- Cape businessman known for starting NARS dies at 49 (2/23/17)9
- Apparent punch at girls basketball game propels lawmaker into action (2/21/17)4
- Business notebook: Owners ready to roll out the Barrel 131 (2/20/17)7
- Japanese restaurant up and running; owner surprised by fondness of sushi here (2/24/17)1
- SoutheastHEALTH, Washington University School of Medicine announce collaboration (2/24/17)21
- Missouri bill would limit transgender school bathroom access (2/22/17)48
- City issues precautionary boil order near Arena Park (2/23/17)
- Former KFVS12 reporter talks about recovery from eating disorder (2/23/17)11
- $22M bond issue would alter Jackson schools (2/22/17)13
- Two men crack market with local cage-free eggs (2/26/17)10
Finding common ground
Michael Jenson had a good idea, but finding common ground or compromise is not going to be easy.
Basically we have a battle between labor unions and multinational corporations which has evolved in a Democrat vs. Republican conflict.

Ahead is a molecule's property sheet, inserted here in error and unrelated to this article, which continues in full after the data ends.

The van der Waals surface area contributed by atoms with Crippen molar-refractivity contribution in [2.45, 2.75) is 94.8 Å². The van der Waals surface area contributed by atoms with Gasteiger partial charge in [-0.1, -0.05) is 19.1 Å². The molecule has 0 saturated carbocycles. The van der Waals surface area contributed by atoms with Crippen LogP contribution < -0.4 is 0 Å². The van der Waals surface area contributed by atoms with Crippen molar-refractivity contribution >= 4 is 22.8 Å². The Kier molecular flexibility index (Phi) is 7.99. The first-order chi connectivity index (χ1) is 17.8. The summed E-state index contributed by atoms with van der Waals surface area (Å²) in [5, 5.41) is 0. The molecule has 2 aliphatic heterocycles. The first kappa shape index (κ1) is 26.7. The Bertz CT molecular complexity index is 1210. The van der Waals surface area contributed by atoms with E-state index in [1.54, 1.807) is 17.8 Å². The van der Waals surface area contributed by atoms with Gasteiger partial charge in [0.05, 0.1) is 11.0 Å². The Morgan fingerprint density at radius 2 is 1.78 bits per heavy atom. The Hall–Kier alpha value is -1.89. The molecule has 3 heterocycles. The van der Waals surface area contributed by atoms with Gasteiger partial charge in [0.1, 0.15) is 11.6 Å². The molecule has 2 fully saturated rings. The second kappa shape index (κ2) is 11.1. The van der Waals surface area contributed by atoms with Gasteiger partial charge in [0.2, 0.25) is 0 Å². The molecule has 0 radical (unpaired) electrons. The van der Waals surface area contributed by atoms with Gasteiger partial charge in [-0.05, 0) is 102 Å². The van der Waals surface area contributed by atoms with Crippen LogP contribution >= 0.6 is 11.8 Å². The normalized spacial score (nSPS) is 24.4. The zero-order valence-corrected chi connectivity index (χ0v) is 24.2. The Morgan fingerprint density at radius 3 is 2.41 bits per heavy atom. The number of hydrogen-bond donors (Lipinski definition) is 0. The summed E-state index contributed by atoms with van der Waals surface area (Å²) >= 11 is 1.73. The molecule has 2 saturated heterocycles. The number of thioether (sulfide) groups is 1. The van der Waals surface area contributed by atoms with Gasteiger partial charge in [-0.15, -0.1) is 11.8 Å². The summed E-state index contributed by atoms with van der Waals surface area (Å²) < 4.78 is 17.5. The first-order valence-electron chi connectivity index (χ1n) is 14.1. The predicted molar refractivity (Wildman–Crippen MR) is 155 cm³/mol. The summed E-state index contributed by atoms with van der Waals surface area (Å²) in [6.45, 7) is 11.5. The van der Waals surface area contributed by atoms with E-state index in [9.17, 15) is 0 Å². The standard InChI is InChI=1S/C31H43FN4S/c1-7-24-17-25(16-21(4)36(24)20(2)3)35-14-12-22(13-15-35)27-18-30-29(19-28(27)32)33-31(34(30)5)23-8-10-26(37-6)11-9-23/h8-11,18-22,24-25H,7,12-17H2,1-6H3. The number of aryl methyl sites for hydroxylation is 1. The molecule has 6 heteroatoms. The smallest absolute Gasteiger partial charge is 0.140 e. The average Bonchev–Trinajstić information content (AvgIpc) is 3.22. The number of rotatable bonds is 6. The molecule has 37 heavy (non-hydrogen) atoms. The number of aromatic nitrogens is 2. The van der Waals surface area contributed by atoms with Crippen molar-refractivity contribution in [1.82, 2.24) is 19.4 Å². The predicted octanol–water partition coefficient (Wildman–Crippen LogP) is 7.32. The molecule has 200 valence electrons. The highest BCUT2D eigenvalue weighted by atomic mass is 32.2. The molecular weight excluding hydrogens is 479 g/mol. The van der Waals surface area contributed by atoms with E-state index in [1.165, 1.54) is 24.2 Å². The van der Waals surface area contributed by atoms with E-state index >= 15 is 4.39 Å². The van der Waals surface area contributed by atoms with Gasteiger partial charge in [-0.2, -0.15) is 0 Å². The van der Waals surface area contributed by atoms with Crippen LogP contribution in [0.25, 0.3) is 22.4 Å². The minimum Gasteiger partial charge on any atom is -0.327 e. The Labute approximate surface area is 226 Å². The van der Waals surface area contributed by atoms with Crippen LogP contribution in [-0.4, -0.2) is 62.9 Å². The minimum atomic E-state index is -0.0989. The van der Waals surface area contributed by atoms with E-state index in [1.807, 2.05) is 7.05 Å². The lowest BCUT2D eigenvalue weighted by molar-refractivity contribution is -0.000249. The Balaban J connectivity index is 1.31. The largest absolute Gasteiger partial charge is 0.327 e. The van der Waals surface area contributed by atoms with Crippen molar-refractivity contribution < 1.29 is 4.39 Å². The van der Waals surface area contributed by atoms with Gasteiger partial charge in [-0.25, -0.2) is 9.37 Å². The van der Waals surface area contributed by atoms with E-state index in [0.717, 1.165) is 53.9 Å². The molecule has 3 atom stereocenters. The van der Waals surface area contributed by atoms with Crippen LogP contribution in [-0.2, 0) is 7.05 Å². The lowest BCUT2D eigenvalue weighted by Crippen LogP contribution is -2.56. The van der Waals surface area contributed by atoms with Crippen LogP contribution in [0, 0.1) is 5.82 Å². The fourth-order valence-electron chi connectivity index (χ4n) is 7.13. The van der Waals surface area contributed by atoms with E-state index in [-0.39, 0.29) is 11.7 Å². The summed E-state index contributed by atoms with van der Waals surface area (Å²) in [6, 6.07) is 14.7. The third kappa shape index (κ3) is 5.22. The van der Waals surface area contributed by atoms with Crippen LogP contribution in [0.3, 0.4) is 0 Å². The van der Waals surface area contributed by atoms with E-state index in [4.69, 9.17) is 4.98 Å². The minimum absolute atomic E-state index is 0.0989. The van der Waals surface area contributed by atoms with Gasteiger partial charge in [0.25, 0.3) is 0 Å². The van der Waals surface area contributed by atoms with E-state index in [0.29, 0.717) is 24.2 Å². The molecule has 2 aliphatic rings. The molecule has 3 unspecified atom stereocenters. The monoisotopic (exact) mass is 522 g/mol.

Labor unions are feeling the pressure since the Wisconsin governor severely curtailed collective bargaining and ended the automatic collection of union dues by the government resulting in a 50 percent loss of union members and a drop of unemployment to 6.7 percent vs. 8.2 percent. Then when the Indiana governor executed a similar reform seven years ago, union paying membership supposedly dropped 91 percent. Also the right to work states reportedly are gaining ground in economic expansion. Missouri now ranks 49th.
Labor unions may have to compromise to get jobs back in the United States. Finding common ground with the multinational corporations is not going to be easy. They have become so rich and powerful, the Republicans, trying to protect capitalism, can no longer control them. They must realize that continued unanimous support for the rich and the multinationals will soon result complete collapse of the stock market, banks and our government.
Our only hope is that, at election time, enough Republicans and independents will gather up enough votes, without the millionaire and billionaire plutocrats, to pass legislation to eliminate the loopholes and subsidies the multinationals now enjoy and place tariffs on products which could and should be produced in the United States.
JACK H. KNOWLAN SR., Jackson